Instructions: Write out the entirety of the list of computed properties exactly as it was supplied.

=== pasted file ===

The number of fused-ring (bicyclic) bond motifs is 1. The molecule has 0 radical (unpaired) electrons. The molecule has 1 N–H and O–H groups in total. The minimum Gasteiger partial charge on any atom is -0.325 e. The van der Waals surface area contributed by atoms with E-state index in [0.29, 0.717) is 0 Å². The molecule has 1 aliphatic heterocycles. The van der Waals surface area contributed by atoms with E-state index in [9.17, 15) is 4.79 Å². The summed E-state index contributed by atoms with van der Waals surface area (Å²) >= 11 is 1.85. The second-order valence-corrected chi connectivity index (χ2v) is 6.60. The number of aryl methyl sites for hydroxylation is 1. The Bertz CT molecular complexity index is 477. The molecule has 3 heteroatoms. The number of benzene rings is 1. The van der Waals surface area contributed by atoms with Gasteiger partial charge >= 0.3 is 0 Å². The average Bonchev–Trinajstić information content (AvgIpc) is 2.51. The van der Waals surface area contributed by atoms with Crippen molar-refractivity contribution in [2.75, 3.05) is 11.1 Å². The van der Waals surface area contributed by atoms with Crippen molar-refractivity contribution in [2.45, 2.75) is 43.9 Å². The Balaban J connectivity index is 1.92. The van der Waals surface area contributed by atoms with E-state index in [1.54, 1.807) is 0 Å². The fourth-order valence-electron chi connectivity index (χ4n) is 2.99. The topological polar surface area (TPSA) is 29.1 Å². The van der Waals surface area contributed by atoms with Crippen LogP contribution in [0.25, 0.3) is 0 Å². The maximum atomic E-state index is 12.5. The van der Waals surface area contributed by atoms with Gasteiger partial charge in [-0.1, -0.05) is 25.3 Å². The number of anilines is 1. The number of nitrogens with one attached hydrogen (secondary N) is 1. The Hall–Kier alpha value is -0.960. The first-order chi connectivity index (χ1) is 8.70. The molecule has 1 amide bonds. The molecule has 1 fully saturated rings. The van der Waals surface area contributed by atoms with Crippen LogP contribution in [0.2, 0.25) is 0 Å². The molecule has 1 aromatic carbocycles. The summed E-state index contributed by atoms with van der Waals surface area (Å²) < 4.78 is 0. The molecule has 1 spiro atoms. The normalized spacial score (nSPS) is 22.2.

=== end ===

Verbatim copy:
The number of fused-ring (bicyclic) bond motifs is 1. The molecule has 0 radical (unpaired) electrons. The molecule has 1 N–H and O–H groups in total. The minimum Gasteiger partial charge on any atom is -0.325 e. The van der Waals surface area contributed by atoms with E-state index in [0.29, 0.717) is 0 Å². The molecule has 1 aliphatic heterocycles. The van der Waals surface area contributed by atoms with E-state index in [9.17, 15) is 4.79 Å². The summed E-state index contributed by atoms with van der Waals surface area (Å²) >= 11 is 1.85. The second-order valence-corrected chi connectivity index (χ2v) is 6.60. The number of aryl methyl sites for hydroxylation is 1. The Bertz CT molecular complexity index is 477. The molecule has 3 heteroatoms. The number of benzene rings is 1. The van der Waals surface area contributed by atoms with Gasteiger partial charge >= 0.3 is 0 Å². The average Bonchev–Trinajstić information content (AvgIpc) is 2.51. The van der Waals surface area contributed by atoms with Crippen molar-refractivity contribution in [2.75, 3.05) is 11.1 Å². The van der Waals surface area contributed by atoms with Crippen molar-refractivity contribution in [2.45, 2.75) is 43.9 Å². The Balaban J connectivity index is 1.92. The van der Waals surface area contributed by atoms with E-state index in [1.54, 1.807) is 0 Å². The fourth-order valence-electron chi connectivity index (χ4n) is 2.99. The topological polar surface area (TPSA) is 29.1 Å². The van der Waals surface area contributed by atoms with Crippen LogP contribution in [0.25, 0.3) is 0 Å². The maximum atomic E-state index is 12.5. The van der Waals surface area contributed by atoms with Gasteiger partial charge in [-0.1, -0.05) is 25.3 Å². The number of anilines is 1. The number of nitrogens with one attached hydrogen (secondary N) is 1. The Hall–Kier alpha value is -0.960. The first-order chi connectivity index (χ1) is 8.70. The molecule has 1 amide bonds. The molecule has 1 fully saturated rings. The van der Waals surface area contributed by atoms with Crippen LogP contribution in [0.2, 0.25) is 0 Å². The molecule has 1 aromatic carbocycles. The summed E-state index contributed by atoms with van der Waals surface area (Å²) < 4.78 is 0. The molecule has 1 spiro atoms. The normalized spacial score (nSPS) is 22.2.